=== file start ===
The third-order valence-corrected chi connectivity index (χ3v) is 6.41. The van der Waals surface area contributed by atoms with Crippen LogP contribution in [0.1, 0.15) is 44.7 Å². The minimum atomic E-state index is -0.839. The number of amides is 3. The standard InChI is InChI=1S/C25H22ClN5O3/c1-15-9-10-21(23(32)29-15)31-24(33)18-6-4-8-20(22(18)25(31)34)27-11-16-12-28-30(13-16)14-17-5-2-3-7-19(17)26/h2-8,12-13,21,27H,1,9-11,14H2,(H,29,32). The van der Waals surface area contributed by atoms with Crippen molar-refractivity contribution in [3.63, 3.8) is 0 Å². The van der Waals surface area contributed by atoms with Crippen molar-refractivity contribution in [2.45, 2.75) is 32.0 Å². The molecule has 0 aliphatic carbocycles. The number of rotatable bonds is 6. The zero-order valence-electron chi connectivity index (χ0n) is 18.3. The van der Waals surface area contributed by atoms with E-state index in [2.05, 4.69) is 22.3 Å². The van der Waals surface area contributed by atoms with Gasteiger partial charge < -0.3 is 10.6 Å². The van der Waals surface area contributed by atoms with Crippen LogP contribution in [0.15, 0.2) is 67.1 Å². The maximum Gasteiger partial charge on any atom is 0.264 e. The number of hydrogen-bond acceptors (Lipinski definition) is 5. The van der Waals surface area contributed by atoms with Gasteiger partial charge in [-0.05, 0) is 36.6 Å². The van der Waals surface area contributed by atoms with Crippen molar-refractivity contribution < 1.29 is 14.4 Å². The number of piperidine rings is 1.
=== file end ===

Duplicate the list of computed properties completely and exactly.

The third-order valence-corrected chi connectivity index (χ3v) is 6.41. The van der Waals surface area contributed by atoms with Crippen LogP contribution in [0.1, 0.15) is 44.7 Å². The minimum atomic E-state index is -0.839. The number of amides is 3. The standard InChI is InChI=1S/C25H22ClN5O3/c1-15-9-10-21(23(32)29-15)31-24(33)18-6-4-8-20(22(18)25(31)34)27-11-16-12-28-30(13-16)14-17-5-2-3-7-19(17)26/h2-8,12-13,21,27H,1,9-11,14H2,(H,29,32). The van der Waals surface area contributed by atoms with Crippen molar-refractivity contribution in [3.63, 3.8) is 0 Å². The van der Waals surface area contributed by atoms with Crippen molar-refractivity contribution in [2.45, 2.75) is 32.0 Å². The molecule has 0 aliphatic carbocycles. The number of rotatable bonds is 6. The zero-order valence-electron chi connectivity index (χ0n) is 18.3. The van der Waals surface area contributed by atoms with E-state index in [2.05, 4.69) is 22.3 Å². The van der Waals surface area contributed by atoms with Gasteiger partial charge < -0.3 is 10.6 Å². The van der Waals surface area contributed by atoms with Crippen LogP contribution in [0.15, 0.2) is 67.1 Å². The maximum Gasteiger partial charge on any atom is 0.264 e. The number of hydrogen-bond acceptors (Lipinski definition) is 5. The van der Waals surface area contributed by atoms with Gasteiger partial charge in [-0.05, 0) is 36.6 Å². The van der Waals surface area contributed by atoms with Crippen molar-refractivity contribution < 1.29 is 14.4 Å². The number of piperidine rings is 1.